I think of narration, or the narrative that tries to encounter the real, as that which is negotiating between two orders of time: clock time and chaos. I must say the more I think about it, the more I think writing is about time. The writer is playing –when structuring narrative or when narrative is structuring itself- with life and death. He or she is manoeuvring between order and disorder, between meaning and meaninglessness, and so is making literature [...] However, these movements between clock time and chaos in written narrative are more complex. To begin, consider one aspect of time in the novel: the time it takes to write a novel. A novel’s a big thing. It usually takes at least a year, often many years. During that time the writer’s life changes. So there’s the time of all the actual changes the writer is going through –the time it takes to write the novel [...] It takes time to read a novel. A novel is very rarely something you read in one sitting. So, that time incorporates all the reader’s memories, all the interstices, the time lapses between readings, all the returns to earlier parts of the novel, etc. Finally: the fictive time. The time within the story or the narration. So in this sense a novel, structurally, is a time triad.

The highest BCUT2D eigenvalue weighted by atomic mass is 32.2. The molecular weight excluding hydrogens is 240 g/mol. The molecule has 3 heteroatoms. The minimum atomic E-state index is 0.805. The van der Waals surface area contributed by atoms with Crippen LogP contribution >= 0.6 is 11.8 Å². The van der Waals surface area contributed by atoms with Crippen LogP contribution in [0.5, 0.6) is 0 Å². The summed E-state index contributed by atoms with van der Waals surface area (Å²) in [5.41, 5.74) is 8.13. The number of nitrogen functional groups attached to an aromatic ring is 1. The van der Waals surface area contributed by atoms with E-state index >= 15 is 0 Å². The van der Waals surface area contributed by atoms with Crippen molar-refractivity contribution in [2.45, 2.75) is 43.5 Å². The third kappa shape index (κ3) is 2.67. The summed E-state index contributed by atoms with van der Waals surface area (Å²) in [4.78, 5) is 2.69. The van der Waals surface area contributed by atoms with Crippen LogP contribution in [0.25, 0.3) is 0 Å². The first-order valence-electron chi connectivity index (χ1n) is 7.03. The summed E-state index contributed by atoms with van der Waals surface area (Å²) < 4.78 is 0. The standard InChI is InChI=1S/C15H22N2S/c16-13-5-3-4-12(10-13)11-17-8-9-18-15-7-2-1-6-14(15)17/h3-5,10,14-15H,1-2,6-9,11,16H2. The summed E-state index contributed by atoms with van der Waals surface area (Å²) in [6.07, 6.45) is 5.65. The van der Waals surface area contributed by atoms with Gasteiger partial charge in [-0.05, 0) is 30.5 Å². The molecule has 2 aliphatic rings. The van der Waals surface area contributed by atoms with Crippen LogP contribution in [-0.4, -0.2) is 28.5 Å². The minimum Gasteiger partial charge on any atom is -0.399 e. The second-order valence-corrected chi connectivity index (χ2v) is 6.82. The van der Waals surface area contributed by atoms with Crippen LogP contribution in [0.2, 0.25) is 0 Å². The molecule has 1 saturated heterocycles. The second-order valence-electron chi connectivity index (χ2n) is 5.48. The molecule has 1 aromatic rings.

( @In Extremis, Writing at the Century's End, San Francisco, CA. 04/29/93 )